DIARY OF A DISEASE
Early December, 1995:
Fitness aficionado Craig Asmundson, 48, happily sweats his way through a
vigorous daily exercise regime, jogging, riding a stationary bike or lifting
weights. Wanting more, he doubles his time on the stationary bike.
Intermittent, minor pains in the area between scrotum and anus prompt Asmundson
to get his first physical in more than two years. A digital rectal exam
discovers a small lump on his prostate. A PSA (prostate specific antigen)
blood test is ordered; he is referred to a urologist.
Jan. 3, 1996
The urologist reports Asmundson's PSA result is 6.1 when it should be under
two for a man his age.
Asmundson goes to Vancouver General Hospital for a biopsy. An ultrasound
anal probe draws a "bead" on his prostate and a spring-loaded
mechanism drives six needles through the rectal wall into his prostate where
they extract minute tissue samples for analysis.
At Burnaby General Hospital, a tube-scope is directed down Asmundson's penis,
allowing the urologist to see inside the urethra as far up as the prostate
gland and into the bladder. After the procedure, it is confirmed from the
biopsy report that Asmundson has prostate cancer. It appears to be confined
to the gland.
Asmundson has a bone scan at Burnaby General Hospital to determine if any
prostate cancer cells have spread to his pelvic bones and vertebral column.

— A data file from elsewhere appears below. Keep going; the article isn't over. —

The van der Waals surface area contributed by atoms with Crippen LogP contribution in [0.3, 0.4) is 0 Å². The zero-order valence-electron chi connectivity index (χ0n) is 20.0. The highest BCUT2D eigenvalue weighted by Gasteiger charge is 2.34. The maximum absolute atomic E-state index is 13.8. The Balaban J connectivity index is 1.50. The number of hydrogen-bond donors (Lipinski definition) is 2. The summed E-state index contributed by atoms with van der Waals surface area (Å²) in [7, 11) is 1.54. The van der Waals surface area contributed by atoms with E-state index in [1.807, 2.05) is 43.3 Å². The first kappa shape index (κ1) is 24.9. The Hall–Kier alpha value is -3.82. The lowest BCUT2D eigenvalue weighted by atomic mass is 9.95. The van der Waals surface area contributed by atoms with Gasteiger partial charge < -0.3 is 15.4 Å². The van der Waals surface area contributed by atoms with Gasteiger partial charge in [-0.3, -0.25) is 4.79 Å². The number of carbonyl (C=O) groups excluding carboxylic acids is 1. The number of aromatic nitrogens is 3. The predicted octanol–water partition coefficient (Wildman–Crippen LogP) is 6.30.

The results are negative.
After intensive research on his own in medical libraries, on the Internet
and through other sources, Asmundson tells his urologist/surgeon that he
wants eight months of hormonal blockade drug therapy and then surgery to
remove his prostate. He decides, given his grade and stage of cancer and
his age, that this approach offers the best odds of survival.
Feb. 14 - Oct. 8
Hormonal therapy eliminates all testosterone and adrenal androgens. Asmundson
escapes potential side effects such as hot flushes, depression, liver problems
and severe diarrhea. But suffers fatigue, loss of libido, anemia, increased
body fat and a 10 to 15 per cent loss in strength. He forces himself to
continue an active strength-training program to counteract muscle-wasting.
At Royal Columbian Hospital, a surgeon cuts Asmundson from his bellybutton
to the top of his pubic bone and, during two hours of delicate nerve-sparing
surgery, removes his prostate gland. In the process, his urethra is severed
and then reconnected to the bladder. A catheter is inserted for three weeks
to remove urine and allow the urethra to heal.
Five days after surgery, Asmundson returns home and with daily visits from
home care nurses makes swift progress. His pathology report shows no evidence
that cancer had escaped his prostate gland.
Asmundson returns to SFU and resumes full teaching duties in kinesiology.
Six weeks after surgery, Asmundson begins, carefully and gradually, to resume
a daily exercise program.